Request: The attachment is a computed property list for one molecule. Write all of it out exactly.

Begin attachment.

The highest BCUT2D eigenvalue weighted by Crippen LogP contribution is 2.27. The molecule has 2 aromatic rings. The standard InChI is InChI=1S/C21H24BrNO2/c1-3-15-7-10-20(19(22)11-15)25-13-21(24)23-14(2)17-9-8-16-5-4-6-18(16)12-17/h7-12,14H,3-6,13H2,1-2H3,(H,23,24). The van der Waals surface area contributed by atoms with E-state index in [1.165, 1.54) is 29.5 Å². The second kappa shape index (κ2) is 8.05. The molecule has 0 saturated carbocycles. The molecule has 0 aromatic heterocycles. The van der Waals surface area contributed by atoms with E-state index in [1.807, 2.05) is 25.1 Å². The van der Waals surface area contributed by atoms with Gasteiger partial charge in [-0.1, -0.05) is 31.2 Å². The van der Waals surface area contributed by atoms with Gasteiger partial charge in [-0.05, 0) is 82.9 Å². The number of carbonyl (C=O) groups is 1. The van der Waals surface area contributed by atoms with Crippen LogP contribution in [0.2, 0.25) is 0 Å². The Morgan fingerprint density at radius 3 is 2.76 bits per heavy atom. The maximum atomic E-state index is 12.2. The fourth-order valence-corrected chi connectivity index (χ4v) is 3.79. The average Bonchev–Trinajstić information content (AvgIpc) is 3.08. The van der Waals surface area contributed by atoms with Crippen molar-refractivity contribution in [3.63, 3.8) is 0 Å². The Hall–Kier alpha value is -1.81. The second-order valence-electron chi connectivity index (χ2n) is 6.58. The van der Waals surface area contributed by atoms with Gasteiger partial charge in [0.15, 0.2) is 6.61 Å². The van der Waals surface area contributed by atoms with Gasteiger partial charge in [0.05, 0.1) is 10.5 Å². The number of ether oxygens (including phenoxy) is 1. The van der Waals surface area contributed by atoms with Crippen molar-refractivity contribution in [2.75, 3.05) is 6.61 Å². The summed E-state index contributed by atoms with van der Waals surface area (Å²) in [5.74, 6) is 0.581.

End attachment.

The highest BCUT2D eigenvalue weighted by Crippen LogP contribution is 2.27. The molecule has 2 aromatic rings. The standard InChI is InChI=1S/C21H24BrNO2/c1-3-15-7-10-20(19(22)11-15)25-13-21(24)23-14(2)17-9-8-16-5-4-6-18(16)12-17/h7-12,14H,3-6,13H2,1-2H3,(H,23,24). The van der Waals surface area contributed by atoms with E-state index in [1.165, 1.54) is 29.5 Å². The second kappa shape index (κ2) is 8.05. The molecule has 0 saturated carbocycles. The molecule has 0 aromatic heterocycles. The van der Waals surface area contributed by atoms with E-state index in [1.807, 2.05) is 25.1 Å². The van der Waals surface area contributed by atoms with Gasteiger partial charge in [-0.1, -0.05) is 31.2 Å². The van der Waals surface area contributed by atoms with Gasteiger partial charge in [-0.05, 0) is 82.9 Å². The number of carbonyl (C=O) groups is 1. The van der Waals surface area contributed by atoms with Crippen LogP contribution in [0.2, 0.25) is 0 Å². The Morgan fingerprint density at radius 3 is 2.76 bits per heavy atom. The maximum atomic E-state index is 12.2. The fourth-order valence-corrected chi connectivity index (χ4v) is 3.79. The average Bonchev–Trinajstić information content (AvgIpc) is 3.08. The van der Waals surface area contributed by atoms with Crippen molar-refractivity contribution in [3.63, 3.8) is 0 Å². The Hall–Kier alpha value is -1.81. The second-order valence-electron chi connectivity index (χ2n) is 6.58. The van der Waals surface area contributed by atoms with Gasteiger partial charge in [0.15, 0.2) is 6.61 Å². The van der Waals surface area contributed by atoms with Gasteiger partial charge in [0.05, 0.1) is 10.5 Å². The number of ether oxygens (including phenoxy) is 1. The van der Waals surface area contributed by atoms with Crippen molar-refractivity contribution in [2.75, 3.05) is 6.61 Å². The summed E-state index contributed by atoms with van der Waals surface area (Å²) in [5.74, 6) is 0.581.